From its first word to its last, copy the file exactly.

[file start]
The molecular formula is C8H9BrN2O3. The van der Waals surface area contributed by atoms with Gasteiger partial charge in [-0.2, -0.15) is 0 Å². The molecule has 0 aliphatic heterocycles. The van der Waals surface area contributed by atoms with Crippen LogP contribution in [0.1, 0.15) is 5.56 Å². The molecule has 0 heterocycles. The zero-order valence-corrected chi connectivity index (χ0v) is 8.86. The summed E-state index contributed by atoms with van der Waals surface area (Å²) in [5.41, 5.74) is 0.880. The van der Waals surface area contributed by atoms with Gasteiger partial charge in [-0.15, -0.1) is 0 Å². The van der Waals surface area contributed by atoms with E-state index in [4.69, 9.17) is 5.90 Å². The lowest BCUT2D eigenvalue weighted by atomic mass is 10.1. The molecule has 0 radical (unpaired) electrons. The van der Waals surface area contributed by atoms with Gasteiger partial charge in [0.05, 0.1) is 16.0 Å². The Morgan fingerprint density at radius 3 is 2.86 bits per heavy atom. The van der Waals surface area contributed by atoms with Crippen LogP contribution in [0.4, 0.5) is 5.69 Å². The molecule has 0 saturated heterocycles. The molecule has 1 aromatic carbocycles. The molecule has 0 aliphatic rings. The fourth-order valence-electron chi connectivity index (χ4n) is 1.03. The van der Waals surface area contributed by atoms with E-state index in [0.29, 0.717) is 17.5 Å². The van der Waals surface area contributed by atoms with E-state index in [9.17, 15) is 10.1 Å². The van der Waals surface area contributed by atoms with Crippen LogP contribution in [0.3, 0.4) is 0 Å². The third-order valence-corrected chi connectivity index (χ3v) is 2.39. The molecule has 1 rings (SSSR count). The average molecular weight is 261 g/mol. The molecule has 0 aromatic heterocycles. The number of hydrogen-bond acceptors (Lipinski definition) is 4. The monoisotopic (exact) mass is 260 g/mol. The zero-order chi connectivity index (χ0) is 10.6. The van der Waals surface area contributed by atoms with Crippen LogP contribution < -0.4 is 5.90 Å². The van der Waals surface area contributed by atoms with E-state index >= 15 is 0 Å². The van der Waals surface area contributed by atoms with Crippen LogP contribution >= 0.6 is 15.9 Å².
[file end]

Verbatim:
The molecular formula is C8H9BrN2O3. The van der Waals surface area contributed by atoms with Gasteiger partial charge in [-0.2, -0.15) is 0 Å². The molecule has 0 aliphatic heterocycles. The van der Waals surface area contributed by atoms with Crippen LogP contribution in [0.1, 0.15) is 5.56 Å². The molecule has 0 heterocycles. The zero-order valence-corrected chi connectivity index (χ0v) is 8.86. The summed E-state index contributed by atoms with van der Waals surface area (Å²) in [5.41, 5.74) is 0.880. The van der Waals surface area contributed by atoms with Gasteiger partial charge in [-0.15, -0.1) is 0 Å². The van der Waals surface area contributed by atoms with E-state index in [4.69, 9.17) is 5.90 Å². The lowest BCUT2D eigenvalue weighted by atomic mass is 10.1. The molecule has 0 radical (unpaired) electrons. The van der Waals surface area contributed by atoms with Gasteiger partial charge in [0.05, 0.1) is 16.0 Å². The Morgan fingerprint density at radius 3 is 2.86 bits per heavy atom. The van der Waals surface area contributed by atoms with Crippen LogP contribution in [0.4, 0.5) is 5.69 Å². The molecule has 0 saturated heterocycles. The molecule has 1 aromatic carbocycles. The molecule has 0 aliphatic rings. The fourth-order valence-electron chi connectivity index (χ4n) is 1.03. The van der Waals surface area contributed by atoms with E-state index in [0.29, 0.717) is 17.5 Å². The van der Waals surface area contributed by atoms with E-state index in [9.17, 15) is 10.1 Å². The van der Waals surface area contributed by atoms with Crippen LogP contribution in [0.3, 0.4) is 0 Å². The third-order valence-corrected chi connectivity index (χ3v) is 2.39. The molecule has 1 rings (SSSR count). The average molecular weight is 261 g/mol. The molecule has 0 aromatic heterocycles. The number of hydrogen-bond acceptors (Lipinski definition) is 4. The monoisotopic (exact) mass is 260 g/mol. The zero-order chi connectivity index (χ0) is 10.6. The van der Waals surface area contributed by atoms with Crippen LogP contribution < -0.4 is 5.90 Å². The van der Waals surface area contributed by atoms with E-state index >= 15 is 0 Å². The van der Waals surface area contributed by atoms with Crippen LogP contribution >= 0.6 is 15.9 Å².